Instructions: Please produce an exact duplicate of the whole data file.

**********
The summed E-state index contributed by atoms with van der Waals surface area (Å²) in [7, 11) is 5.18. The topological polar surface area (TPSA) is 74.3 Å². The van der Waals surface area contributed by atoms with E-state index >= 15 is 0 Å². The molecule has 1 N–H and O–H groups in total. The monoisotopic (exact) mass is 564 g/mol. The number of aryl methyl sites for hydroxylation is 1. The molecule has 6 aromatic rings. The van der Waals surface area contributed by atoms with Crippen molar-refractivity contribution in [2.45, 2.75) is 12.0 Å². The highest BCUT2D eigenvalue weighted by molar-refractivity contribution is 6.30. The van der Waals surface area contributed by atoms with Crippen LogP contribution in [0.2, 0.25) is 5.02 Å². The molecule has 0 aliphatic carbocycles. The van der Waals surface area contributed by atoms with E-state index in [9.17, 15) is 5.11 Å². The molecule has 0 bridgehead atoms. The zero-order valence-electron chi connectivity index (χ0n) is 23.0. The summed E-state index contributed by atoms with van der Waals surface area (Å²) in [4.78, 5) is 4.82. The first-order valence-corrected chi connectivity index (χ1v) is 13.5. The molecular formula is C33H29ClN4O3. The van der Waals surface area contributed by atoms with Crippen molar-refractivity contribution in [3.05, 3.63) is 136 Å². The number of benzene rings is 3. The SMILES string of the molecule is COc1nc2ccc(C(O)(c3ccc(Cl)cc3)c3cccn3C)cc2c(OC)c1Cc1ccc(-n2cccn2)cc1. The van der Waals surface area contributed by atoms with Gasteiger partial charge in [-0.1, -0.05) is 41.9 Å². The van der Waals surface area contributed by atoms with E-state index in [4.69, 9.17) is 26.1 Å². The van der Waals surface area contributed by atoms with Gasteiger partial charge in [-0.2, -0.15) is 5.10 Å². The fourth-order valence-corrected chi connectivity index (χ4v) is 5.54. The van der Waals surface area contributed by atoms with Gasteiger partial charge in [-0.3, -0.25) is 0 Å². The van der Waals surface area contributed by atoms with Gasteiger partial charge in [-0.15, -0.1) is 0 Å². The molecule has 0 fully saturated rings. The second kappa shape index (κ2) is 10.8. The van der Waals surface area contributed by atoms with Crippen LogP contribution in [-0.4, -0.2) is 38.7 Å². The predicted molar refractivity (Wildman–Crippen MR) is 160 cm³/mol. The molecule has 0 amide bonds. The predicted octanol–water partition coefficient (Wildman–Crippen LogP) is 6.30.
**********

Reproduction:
The summed E-state index contributed by atoms with van der Waals surface area (Å²) in [7, 11) is 5.18. The topological polar surface area (TPSA) is 74.3 Å². The van der Waals surface area contributed by atoms with E-state index >= 15 is 0 Å². The molecule has 1 N–H and O–H groups in total. The monoisotopic (exact) mass is 564 g/mol. The number of aryl methyl sites for hydroxylation is 1. The molecule has 6 aromatic rings. The van der Waals surface area contributed by atoms with Crippen molar-refractivity contribution in [2.45, 2.75) is 12.0 Å². The highest BCUT2D eigenvalue weighted by molar-refractivity contribution is 6.30. The van der Waals surface area contributed by atoms with Crippen LogP contribution in [0.2, 0.25) is 5.02 Å². The molecule has 0 aliphatic carbocycles. The van der Waals surface area contributed by atoms with E-state index in [9.17, 15) is 5.11 Å². The molecule has 0 bridgehead atoms. The zero-order valence-electron chi connectivity index (χ0n) is 23.0. The summed E-state index contributed by atoms with van der Waals surface area (Å²) in [4.78, 5) is 4.82. The first-order valence-corrected chi connectivity index (χ1v) is 13.5. The molecular formula is C33H29ClN4O3. The van der Waals surface area contributed by atoms with Crippen molar-refractivity contribution in [3.05, 3.63) is 136 Å². The number of benzene rings is 3. The SMILES string of the molecule is COc1nc2ccc(C(O)(c3ccc(Cl)cc3)c3cccn3C)cc2c(OC)c1Cc1ccc(-n2cccn2)cc1. The van der Waals surface area contributed by atoms with Gasteiger partial charge in [-0.1, -0.05) is 41.9 Å². The van der Waals surface area contributed by atoms with E-state index in [4.69, 9.17) is 26.1 Å². The van der Waals surface area contributed by atoms with Gasteiger partial charge in [-0.2, -0.15) is 5.10 Å². The fourth-order valence-corrected chi connectivity index (χ4v) is 5.54. The van der Waals surface area contributed by atoms with Gasteiger partial charge in [-0.3, -0.25) is 0 Å². The van der Waals surface area contributed by atoms with Gasteiger partial charge in [-0.15, -0.1) is 0 Å². The molecule has 0 fully saturated rings. The second kappa shape index (κ2) is 10.8. The van der Waals surface area contributed by atoms with Crippen LogP contribution in [-0.4, -0.2) is 38.7 Å². The predicted molar refractivity (Wildman–Crippen MR) is 160 cm³/mol. The molecule has 0 amide bonds. The predicted octanol–water partition coefficient (Wildman–Crippen LogP) is 6.30.